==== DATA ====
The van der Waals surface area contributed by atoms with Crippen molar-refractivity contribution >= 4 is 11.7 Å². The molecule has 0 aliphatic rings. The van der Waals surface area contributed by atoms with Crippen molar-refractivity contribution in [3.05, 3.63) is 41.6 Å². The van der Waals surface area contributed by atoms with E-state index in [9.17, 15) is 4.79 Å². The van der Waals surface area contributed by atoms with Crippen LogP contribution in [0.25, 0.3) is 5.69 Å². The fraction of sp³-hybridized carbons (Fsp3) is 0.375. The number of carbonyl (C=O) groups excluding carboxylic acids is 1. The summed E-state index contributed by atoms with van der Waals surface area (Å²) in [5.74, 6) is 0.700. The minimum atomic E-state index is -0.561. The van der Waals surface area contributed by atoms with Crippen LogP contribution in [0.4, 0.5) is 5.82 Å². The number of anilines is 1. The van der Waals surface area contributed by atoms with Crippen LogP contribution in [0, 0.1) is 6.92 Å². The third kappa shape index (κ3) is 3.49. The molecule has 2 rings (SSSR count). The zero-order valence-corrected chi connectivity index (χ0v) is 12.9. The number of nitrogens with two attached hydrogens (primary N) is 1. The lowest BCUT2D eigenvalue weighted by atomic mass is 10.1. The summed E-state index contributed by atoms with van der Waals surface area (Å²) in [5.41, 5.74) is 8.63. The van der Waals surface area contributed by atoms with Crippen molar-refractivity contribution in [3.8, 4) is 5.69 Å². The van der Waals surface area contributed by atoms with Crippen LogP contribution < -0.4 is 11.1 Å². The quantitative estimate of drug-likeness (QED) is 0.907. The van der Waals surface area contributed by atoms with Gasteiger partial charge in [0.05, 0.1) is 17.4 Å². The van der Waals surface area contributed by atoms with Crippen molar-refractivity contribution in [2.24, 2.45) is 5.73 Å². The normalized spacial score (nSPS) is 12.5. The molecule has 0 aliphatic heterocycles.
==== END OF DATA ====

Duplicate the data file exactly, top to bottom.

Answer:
The van der Waals surface area contributed by atoms with Crippen molar-refractivity contribution >= 4 is 11.7 Å². The molecule has 0 aliphatic rings. The van der Waals surface area contributed by atoms with Crippen molar-refractivity contribution in [3.05, 3.63) is 41.6 Å². The van der Waals surface area contributed by atoms with E-state index in [9.17, 15) is 4.79 Å². The van der Waals surface area contributed by atoms with Crippen LogP contribution in [0.25, 0.3) is 5.69 Å². The fraction of sp³-hybridized carbons (Fsp3) is 0.375. The number of carbonyl (C=O) groups excluding carboxylic acids is 1. The summed E-state index contributed by atoms with van der Waals surface area (Å²) in [5.74, 6) is 0.700. The minimum atomic E-state index is -0.561. The van der Waals surface area contributed by atoms with Crippen LogP contribution in [0.4, 0.5) is 5.82 Å². The number of anilines is 1. The van der Waals surface area contributed by atoms with Crippen LogP contribution in [0, 0.1) is 6.92 Å². The third kappa shape index (κ3) is 3.49. The molecule has 2 rings (SSSR count). The zero-order valence-corrected chi connectivity index (χ0v) is 12.9. The number of nitrogens with two attached hydrogens (primary N) is 1. The lowest BCUT2D eigenvalue weighted by atomic mass is 10.1. The summed E-state index contributed by atoms with van der Waals surface area (Å²) in [5.41, 5.74) is 8.63. The van der Waals surface area contributed by atoms with Crippen molar-refractivity contribution in [3.8, 4) is 5.69 Å². The van der Waals surface area contributed by atoms with Crippen LogP contribution < -0.4 is 11.1 Å². The quantitative estimate of drug-likeness (QED) is 0.907. The van der Waals surface area contributed by atoms with Gasteiger partial charge in [0.05, 0.1) is 17.4 Å². The van der Waals surface area contributed by atoms with Crippen molar-refractivity contribution in [2.24, 2.45) is 5.73 Å². The normalized spacial score (nSPS) is 12.5. The molecule has 0 aliphatic heterocycles.